Jr. Developers #1: Pull Requests & You

Hello Jr. Devs 👋,

Today, I’d like to clear up a bunch of misconceptions about what pull requests are & how to use them.

In this post we’ll cover:

  • What a pull request really is (this is often confused)
  • How to make great PR’s
  • How to give/receive great code reviews

Let’s begin! 🌟

What is a Pull Request?

Technically — It’s a request to merge code from one git branch into another.

👆 this is the definition that most new developers start out with and I think it causes so many problems.

When it’s a “request” to be merged (aka, approved). It sounds like a binary pass/fail thing. Which it shouldn’t be.

What a pull request really is:

  • A great tool to show/discuss/comment/get feedback on code changes
  • A way to display in-progress or completed work
  • Collaboration with your teammates/friends
  • An evolving solution to a problem that you can change & add commits to over time

What a bad pull request looks like 👿

Bad pull request. Don’t do this.

Notice the lack of details. From this, I have no idea what the pull request is about. You can do better.

What a good pull request looks like 😀

PR from my Product Hunt teammate Ayrton De Craene (@ayrtonbe). He’s world famous for great PR’s

That’s a nice pull request!

The most important thing to remember when submitting a pull request. It’s not only about the code. The people reading these are your teammates/friends/humans.

  • Make it human!
  • Make it readable
  • Include pictures/gifs & emoji
  • Describe why you want to make the change that you are making
  • If more changes are coming later in other PR’s — explain that

Take Advantage of the Files Changed Tab

Before sending your PR around for review. Go to the files changed tab and review your own code. Look at each file changed.

When you’re outside of your editor, the perspective is a bit different and you’ll notice mistakes you made that you didn’t notice before. Now’s your time to fix them before getting other eyes on your code.

Open Early and Often

Once you have a single commit, you can open a pull request. It does not need to be “done.” Throw a note or label on it that it’s not ready yet for review. I like to do this.

GitHub let’s you add todo lists to your PR’s. This is super useful. It communicates with the rest of your team what’s left. And I also find that it helps me clear up my thinking about what I want in this change & what I should work on next.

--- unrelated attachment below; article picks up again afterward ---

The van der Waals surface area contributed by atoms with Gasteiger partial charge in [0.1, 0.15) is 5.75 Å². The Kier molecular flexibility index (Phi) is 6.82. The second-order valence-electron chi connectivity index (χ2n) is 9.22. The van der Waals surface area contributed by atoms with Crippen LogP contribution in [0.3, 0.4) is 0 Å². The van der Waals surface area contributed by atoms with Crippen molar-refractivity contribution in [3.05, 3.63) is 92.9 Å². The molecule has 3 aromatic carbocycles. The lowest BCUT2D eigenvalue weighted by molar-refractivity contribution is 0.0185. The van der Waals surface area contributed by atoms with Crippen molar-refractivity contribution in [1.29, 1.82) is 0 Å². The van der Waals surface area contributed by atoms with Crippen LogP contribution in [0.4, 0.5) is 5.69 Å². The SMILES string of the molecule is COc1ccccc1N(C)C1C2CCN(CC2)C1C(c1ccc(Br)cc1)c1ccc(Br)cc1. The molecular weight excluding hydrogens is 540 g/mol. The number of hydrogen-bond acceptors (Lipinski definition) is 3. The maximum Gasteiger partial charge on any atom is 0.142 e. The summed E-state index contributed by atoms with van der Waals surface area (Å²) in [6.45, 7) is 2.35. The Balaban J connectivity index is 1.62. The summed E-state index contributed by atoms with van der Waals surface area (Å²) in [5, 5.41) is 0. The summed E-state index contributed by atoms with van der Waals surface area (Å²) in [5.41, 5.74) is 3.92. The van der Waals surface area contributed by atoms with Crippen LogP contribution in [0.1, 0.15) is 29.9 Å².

GitHub todo lists

Then on the Pull Requests page, you’ll see your work in progress.

Having your code reviewed

When you first start as a Jr. Developer, getting feedback on your code can be an emotional experience. I promise you, this will go away and you’ll become very comfortable with the process soon enough.

1. This is your opportunity to learn

You have experienced developers telling you in a PR how to improve. THIS IS AMAZING. The best coding tips I’ve ever learned have come through code reviews. There is nothing better than a second set of eyes, especially those that have seen & written way more code than you, giving you specific/actionable feedback to accelerate your learning.

2. Don’t go on defense

Our natural response when anyone tells us we’re “wrong,” is to try to justify why we did it in the first place. You have to get past that natural instinct & open yourself up to feedback. Give it a few minutes, think about it & digest before reacting.

Remember, the reviewer is there to help you improve, not make you look stupid.

3. If someone says it’s hard to read, then it’s hard to read

When you’re writing code, you have the most context in your head & at that instant the solution is the most clear to you. Later, when others are reading it, they don’t have that context.

If they comment they are having trouble understanding/reading it: 9 times out of 10, it’s probably hard to read code. Try to refactor it to be more readable, ask them for help. You’ll thank yourself 6 months from now when you forget you ever wrote this code in the first place.

Being a good reviewer

Now that you’re a pro at receiving feedback. Let’s talk about giving it.

1. Give specific & actionable feedback!

🚫 bad feedback looks like this: “i don’t like how this is organized”

✅ specific and actionable feedback looks like this: “I think this would be better if the Foo class were namespaced under Widgets


Receiving/giving feedback on your work can be hard/emotional. Emotion is hard to communicate through text. Liberal use of emoji 😀💯💜🌟 is encouraged.

3. Point out the positives

PR’s can turn into a list of things to improve. Don’t shy away from pointing out code that you like / things the person has done well. Your relationships with your teammates are more important than the code. Adding an occasional “nice! :smile:” goes a long way.

4. Keep it relevant to the PR

Often I’ll see reviewers writing their random thoughts about something else in a PR. “Hey Emily, we should build new feature xyz together next week”

Please don’t do this. It’s distracting & not helpful in the context of a PR.

Now, let’s review

  • PR’s are a tool for reviewing code/ideas
  • You can never open them too early
  • Code reviews = huge opportunity to learn
  • Give actionable/specific feedback
  • Use emoji 😃🌟

That’s it for today Jr. Devs. Go forth and make killer Pull Requests! 💯

This article is part of the Jr. Developers series. To start from the beginning, go here: Jr. Developers #0: Hello World

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